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Today's Features

  • Friday, Sept. 4

    Caby M. Froman Club meets at noon at Butler Park lodge.

    Carroll County Community Development Corporation meets at noon at Butler Park lodge.

    AA Big Book study group meets every Friday at 2 p.m. at Carrollton Christian Church.

    Carrollton Main Street Program holds First Friday on the Courthouse Square from 4-8 p.m. The event features the RiverView Farmers Market with local talent providing entertainment. Free.

    Alcoholics Anonymous meets at 8 p.m. every Friday at the Warsaw First Christian Church, 207 W. High St., Warsaw.

  • Wednesday, Sept. 9

    Carrollton Rotary Club holds its annual golf scramble from 8 a.m. to 5 p.m. at General Butler State Resort Park’s golf course.

    Family Community Pharmacy Program will screen potential clients from 9-11 a.m. at the Northern Ky. Community Action Center, 220 Seventh St. Call (502) 732-5253.

    Wednesdays at One at Carroll County Public Library, 1 p.m.

    AA Big Book study group meets every Wednesday at 2 p.m. at Carrollton Christian Church, 310 Fifth St.

  • Landmark News Service

    “It soweth here with toil and care, But the harvest-time of love is there.”

    – Robert Southey

    Unusually wet weather and a cooler-than-normal July have made life interesting for owners of three local produce stands.

    “It’s been very, very trying,” said Jamie Pyles, owner of Bray Orchard and Roadside Market.

  • Alpenglow Adventures, the Carrollton organization founded by Camp Kysoc director Jim Ebert, recently completed another successful venture to the bottom of the Grand Canyon in Arizona.

    Providing hiking expeditions to people who cannot walk, or cannot walk without assistance, Alpenglow Adventures takes individuals to destinations attempted by very few, if any, disabled climbers.

  • The Trimble Banner

    Retired Trimble County educator Dean Bowling has assembled a collection of stories from his youth, and others about his ancestors, for a new book, “Mules and Wildcat Heads.”

    Published by Xlibris Corp. of Bloomington, Ind., the book centers on “those Eastern Kentucky hills in which I grew up; a story of the love and admiration for those who influenced me the most,” Bowling explained.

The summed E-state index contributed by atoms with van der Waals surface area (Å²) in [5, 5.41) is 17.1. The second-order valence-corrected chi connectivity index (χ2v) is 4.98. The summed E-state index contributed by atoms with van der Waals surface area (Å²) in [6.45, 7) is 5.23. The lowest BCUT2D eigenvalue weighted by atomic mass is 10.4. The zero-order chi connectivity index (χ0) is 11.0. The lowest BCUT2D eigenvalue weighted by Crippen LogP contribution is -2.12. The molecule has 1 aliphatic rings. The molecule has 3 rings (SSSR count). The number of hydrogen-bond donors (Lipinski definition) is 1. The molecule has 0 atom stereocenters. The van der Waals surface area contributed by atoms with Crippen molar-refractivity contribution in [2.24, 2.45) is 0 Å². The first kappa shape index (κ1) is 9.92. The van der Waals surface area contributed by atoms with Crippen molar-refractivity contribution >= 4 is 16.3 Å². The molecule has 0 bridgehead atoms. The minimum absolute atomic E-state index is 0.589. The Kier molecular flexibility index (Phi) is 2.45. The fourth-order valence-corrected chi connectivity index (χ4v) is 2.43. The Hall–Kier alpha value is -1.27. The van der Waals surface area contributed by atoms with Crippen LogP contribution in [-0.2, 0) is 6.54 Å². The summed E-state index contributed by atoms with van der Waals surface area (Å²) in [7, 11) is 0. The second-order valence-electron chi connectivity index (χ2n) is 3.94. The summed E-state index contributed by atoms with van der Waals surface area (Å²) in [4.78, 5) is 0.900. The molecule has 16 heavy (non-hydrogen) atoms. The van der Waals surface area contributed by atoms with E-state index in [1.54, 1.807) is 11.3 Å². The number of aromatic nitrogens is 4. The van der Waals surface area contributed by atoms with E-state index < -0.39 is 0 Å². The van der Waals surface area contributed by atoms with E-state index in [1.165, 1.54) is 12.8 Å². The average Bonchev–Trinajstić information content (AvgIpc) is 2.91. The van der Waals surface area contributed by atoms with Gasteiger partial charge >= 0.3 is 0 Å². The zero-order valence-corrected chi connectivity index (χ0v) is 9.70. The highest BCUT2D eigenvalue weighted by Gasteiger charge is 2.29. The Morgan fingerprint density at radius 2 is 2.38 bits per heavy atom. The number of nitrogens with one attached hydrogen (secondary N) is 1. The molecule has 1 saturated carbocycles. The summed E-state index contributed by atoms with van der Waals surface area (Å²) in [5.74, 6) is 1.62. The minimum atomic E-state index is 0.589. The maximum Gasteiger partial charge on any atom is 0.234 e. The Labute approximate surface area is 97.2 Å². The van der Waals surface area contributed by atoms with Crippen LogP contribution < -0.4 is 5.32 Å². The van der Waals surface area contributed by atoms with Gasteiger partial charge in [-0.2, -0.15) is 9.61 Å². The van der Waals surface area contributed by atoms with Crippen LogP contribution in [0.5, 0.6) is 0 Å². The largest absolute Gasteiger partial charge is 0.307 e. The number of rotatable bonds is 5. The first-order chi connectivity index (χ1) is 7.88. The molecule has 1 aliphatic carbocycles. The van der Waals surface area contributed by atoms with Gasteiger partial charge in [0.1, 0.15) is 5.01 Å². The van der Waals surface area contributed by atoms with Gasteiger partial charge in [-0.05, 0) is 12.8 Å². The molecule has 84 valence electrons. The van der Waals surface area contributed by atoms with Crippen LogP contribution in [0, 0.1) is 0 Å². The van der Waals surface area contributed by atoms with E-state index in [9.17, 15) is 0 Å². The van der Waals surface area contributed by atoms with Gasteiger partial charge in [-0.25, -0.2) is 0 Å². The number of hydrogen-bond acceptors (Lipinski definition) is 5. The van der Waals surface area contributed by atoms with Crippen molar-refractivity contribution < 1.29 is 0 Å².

• TB Correspondent

    Trimble County school band members have one advantage over other students: For four days straight last week, they had a chance to get back into the early morning routine during band camp at Trimble County High School.

    Camp started daily at 8 a.m., and band members found themselves working hard until 8 p.m. If they were lucky, they could call it the day at 5:30 p.m. last week.

    Thursday was the only overnight for the squad, which slept over at the school. But, after a big breakfast, it was back to work at 8:15 a.m.

  • The opening of Interstate 71 from Louisville to I-75 in 1969 has not only changed the business climate of Carroll County, but in neighboring counties as well, according to area government leaders and business representatives.

    “There’s no doubt about it,” according to Carroll County Judge-Executive Harold “Shorty” Tomlinson, “the interstate has certainly been beneficial to us in getting the industry we have here.”

  • Wednesday, July 22

    Milton Elementary Site Based Decision Making Council will hold a special meeting at 10:30 a.m. at the new school building to discuss use of stimulus funds.

    The Wednesday “Be Creative at Your Library” program is Garbage Can Band. Marie Augustine will help children create homemade instruments at 10 a.m. at Bedford Elementary School.

    Thursday, July 23

    Senior citizens will eat out at Madison, Ind., Ponderosa and shop downtown Madison at 11:30 a.m.

  • Wednesday, July 8

    Senior citizens will walk, play cards and have card bingo at 1 p.m. Mark Hines will speak on Chiropractic at 12 noon at the senior center at Trimble County Park.

    Trimble County Public Library presents juggler and ventriloquist Mike Hemmelgarn Juggler at 10 a.m. at Bedford Elementary School.

    Friday, July 10

  • The Trimble Banner

    Quietly, the Milton-Madison Bridge project is continuing as teams work to collect information that may help engineers determine the best of three possible sites for a new span across the Ohio River.

    Sonar exploration of the river bottom was conducted on Thursday, July 2. From a small silver-colored boat, hydrographer Pat Hahs of Mainstream Divers used side-scan sonar equipment to map out debris, archeological artifacts and anything else lying at the bottom of the river.